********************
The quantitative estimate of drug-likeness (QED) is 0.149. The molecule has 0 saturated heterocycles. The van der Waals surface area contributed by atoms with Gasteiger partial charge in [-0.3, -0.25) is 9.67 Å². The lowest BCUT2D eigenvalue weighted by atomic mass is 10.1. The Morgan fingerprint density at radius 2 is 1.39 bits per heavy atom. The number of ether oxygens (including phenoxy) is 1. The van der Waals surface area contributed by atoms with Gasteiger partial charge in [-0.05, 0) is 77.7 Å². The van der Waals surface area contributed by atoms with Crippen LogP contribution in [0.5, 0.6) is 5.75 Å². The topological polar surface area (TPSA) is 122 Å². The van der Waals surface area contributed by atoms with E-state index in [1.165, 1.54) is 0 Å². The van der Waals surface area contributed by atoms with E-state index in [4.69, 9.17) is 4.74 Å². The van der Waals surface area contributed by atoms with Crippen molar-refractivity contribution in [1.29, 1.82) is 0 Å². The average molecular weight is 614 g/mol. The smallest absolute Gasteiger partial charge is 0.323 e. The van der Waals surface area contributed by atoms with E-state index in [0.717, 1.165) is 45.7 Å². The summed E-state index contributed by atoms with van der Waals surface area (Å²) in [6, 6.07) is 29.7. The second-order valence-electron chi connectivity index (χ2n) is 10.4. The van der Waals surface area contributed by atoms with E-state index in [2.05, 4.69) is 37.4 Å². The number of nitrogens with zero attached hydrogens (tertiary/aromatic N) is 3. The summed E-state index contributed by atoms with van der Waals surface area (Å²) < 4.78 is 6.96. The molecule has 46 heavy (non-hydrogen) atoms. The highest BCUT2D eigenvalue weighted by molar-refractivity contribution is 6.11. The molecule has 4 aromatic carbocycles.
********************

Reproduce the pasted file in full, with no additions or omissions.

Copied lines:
The quantitative estimate of drug-likeness (QED) is 0.149. The molecule has 0 saturated heterocycles. The van der Waals surface area contributed by atoms with Gasteiger partial charge in [-0.3, -0.25) is 9.67 Å². The lowest BCUT2D eigenvalue weighted by atomic mass is 10.1. The Morgan fingerprint density at radius 2 is 1.39 bits per heavy atom. The number of ether oxygens (including phenoxy) is 1. The van der Waals surface area contributed by atoms with Gasteiger partial charge in [-0.05, 0) is 77.7 Å². The van der Waals surface area contributed by atoms with Crippen LogP contribution in [0.5, 0.6) is 5.75 Å². The topological polar surface area (TPSA) is 122 Å². The van der Waals surface area contributed by atoms with E-state index in [1.165, 1.54) is 0 Å². The van der Waals surface area contributed by atoms with E-state index in [4.69, 9.17) is 4.74 Å². The van der Waals surface area contributed by atoms with Crippen molar-refractivity contribution in [1.29, 1.82) is 0 Å². The average molecular weight is 614 g/mol. The smallest absolute Gasteiger partial charge is 0.323 e. The van der Waals surface area contributed by atoms with E-state index in [0.717, 1.165) is 45.7 Å². The summed E-state index contributed by atoms with van der Waals surface area (Å²) in [6, 6.07) is 29.7. The second-order valence-electron chi connectivity index (χ2n) is 10.4. The van der Waals surface area contributed by atoms with E-state index in [2.05, 4.69) is 37.4 Å². The number of nitrogens with zero attached hydrogens (tertiary/aromatic N) is 3. The summed E-state index contributed by atoms with van der Waals surface area (Å²) < 4.78 is 6.96. The molecule has 46 heavy (non-hydrogen) atoms. The highest BCUT2D eigenvalue weighted by molar-refractivity contribution is 6.11. The molecule has 4 aromatic carbocycles.